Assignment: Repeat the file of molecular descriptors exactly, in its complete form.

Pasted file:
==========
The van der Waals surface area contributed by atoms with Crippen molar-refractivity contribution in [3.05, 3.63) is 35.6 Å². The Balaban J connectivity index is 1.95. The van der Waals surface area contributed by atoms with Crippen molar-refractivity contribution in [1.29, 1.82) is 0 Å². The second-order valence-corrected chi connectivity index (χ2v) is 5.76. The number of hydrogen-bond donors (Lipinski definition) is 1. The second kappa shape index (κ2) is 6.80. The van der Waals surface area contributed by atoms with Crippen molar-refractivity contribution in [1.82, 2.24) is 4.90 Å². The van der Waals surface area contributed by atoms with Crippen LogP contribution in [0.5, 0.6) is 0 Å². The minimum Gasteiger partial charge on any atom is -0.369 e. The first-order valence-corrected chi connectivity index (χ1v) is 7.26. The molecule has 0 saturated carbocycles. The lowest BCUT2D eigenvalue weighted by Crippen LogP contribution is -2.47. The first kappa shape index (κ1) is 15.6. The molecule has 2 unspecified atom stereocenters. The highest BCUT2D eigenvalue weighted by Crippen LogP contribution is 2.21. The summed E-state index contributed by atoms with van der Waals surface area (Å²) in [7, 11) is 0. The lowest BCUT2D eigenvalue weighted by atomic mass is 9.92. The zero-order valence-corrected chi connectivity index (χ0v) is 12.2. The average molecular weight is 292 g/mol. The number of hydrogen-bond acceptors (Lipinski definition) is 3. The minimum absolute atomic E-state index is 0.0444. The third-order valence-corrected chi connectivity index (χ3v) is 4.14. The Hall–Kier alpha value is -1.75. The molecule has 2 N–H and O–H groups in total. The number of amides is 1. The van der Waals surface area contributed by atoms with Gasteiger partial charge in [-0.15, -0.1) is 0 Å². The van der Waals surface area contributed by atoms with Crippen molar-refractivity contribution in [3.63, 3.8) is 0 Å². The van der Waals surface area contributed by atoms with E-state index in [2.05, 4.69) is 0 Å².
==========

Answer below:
The van der Waals surface area contributed by atoms with Crippen molar-refractivity contribution in [3.05, 3.63) is 35.6 Å². The Balaban J connectivity index is 1.95. The van der Waals surface area contributed by atoms with Crippen molar-refractivity contribution in [1.29, 1.82) is 0 Å². The second-order valence-corrected chi connectivity index (χ2v) is 5.76. The number of hydrogen-bond donors (Lipinski definition) is 1. The second kappa shape index (κ2) is 6.80. The van der Waals surface area contributed by atoms with Crippen molar-refractivity contribution in [1.82, 2.24) is 4.90 Å². The van der Waals surface area contributed by atoms with Crippen LogP contribution in [0.5, 0.6) is 0 Å². The minimum Gasteiger partial charge on any atom is -0.369 e. The first-order valence-corrected chi connectivity index (χ1v) is 7.26. The molecule has 0 saturated carbocycles. The lowest BCUT2D eigenvalue weighted by Crippen LogP contribution is -2.47. The first kappa shape index (κ1) is 15.6. The molecule has 2 unspecified atom stereocenters. The highest BCUT2D eigenvalue weighted by Crippen LogP contribution is 2.21. The summed E-state index contributed by atoms with van der Waals surface area (Å²) in [7, 11) is 0. The lowest BCUT2D eigenvalue weighted by atomic mass is 9.92. The zero-order valence-corrected chi connectivity index (χ0v) is 12.2. The average molecular weight is 292 g/mol. The number of hydrogen-bond acceptors (Lipinski definition) is 3. The minimum absolute atomic E-state index is 0.0444. The third-order valence-corrected chi connectivity index (χ3v) is 4.14. The Hall–Kier alpha value is -1.75. The molecule has 2 N–H and O–H groups in total. The number of amides is 1. The van der Waals surface area contributed by atoms with Gasteiger partial charge in [-0.15, -0.1) is 0 Å². The van der Waals surface area contributed by atoms with Crippen molar-refractivity contribution in [3.63, 3.8) is 0 Å². The van der Waals surface area contributed by atoms with E-state index in [2.05, 4.69) is 0 Å².